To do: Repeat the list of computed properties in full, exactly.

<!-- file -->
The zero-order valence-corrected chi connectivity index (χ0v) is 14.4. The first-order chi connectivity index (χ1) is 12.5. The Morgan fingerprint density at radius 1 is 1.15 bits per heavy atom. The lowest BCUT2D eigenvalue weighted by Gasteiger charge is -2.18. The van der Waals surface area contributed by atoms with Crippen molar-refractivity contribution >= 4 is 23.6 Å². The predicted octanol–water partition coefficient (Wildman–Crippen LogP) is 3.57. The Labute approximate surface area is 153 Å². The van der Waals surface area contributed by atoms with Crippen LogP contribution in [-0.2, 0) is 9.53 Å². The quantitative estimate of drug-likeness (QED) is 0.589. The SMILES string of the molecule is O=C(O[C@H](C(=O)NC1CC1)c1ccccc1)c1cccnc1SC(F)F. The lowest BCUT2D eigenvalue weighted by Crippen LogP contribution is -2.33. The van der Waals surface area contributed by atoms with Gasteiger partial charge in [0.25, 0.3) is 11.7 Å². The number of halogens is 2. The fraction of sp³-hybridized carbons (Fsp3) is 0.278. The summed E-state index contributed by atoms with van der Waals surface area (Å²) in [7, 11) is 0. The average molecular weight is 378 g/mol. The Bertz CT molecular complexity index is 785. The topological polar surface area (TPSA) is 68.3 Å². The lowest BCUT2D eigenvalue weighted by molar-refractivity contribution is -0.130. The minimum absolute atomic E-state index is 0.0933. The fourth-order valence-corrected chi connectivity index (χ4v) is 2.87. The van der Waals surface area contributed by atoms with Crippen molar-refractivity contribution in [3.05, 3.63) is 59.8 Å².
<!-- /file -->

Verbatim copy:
The zero-order valence-corrected chi connectivity index (χ0v) is 14.4. The first-order chi connectivity index (χ1) is 12.5. The Morgan fingerprint density at radius 1 is 1.15 bits per heavy atom. The lowest BCUT2D eigenvalue weighted by Gasteiger charge is -2.18. The van der Waals surface area contributed by atoms with Crippen molar-refractivity contribution >= 4 is 23.6 Å². The predicted octanol–water partition coefficient (Wildman–Crippen LogP) is 3.57. The Labute approximate surface area is 153 Å². The van der Waals surface area contributed by atoms with Crippen LogP contribution in [-0.2, 0) is 9.53 Å². The quantitative estimate of drug-likeness (QED) is 0.589. The SMILES string of the molecule is O=C(O[C@H](C(=O)NC1CC1)c1ccccc1)c1cccnc1SC(F)F. The lowest BCUT2D eigenvalue weighted by Crippen LogP contribution is -2.33. The van der Waals surface area contributed by atoms with Gasteiger partial charge in [0.25, 0.3) is 11.7 Å². The number of halogens is 2. The fraction of sp³-hybridized carbons (Fsp3) is 0.278. The summed E-state index contributed by atoms with van der Waals surface area (Å²) in [7, 11) is 0. The average molecular weight is 378 g/mol. The Bertz CT molecular complexity index is 785. The topological polar surface area (TPSA) is 68.3 Å². The lowest BCUT2D eigenvalue weighted by molar-refractivity contribution is -0.130. The minimum absolute atomic E-state index is 0.0933. The fourth-order valence-corrected chi connectivity index (χ4v) is 2.87. The van der Waals surface area contributed by atoms with Crippen molar-refractivity contribution in [3.05, 3.63) is 59.8 Å².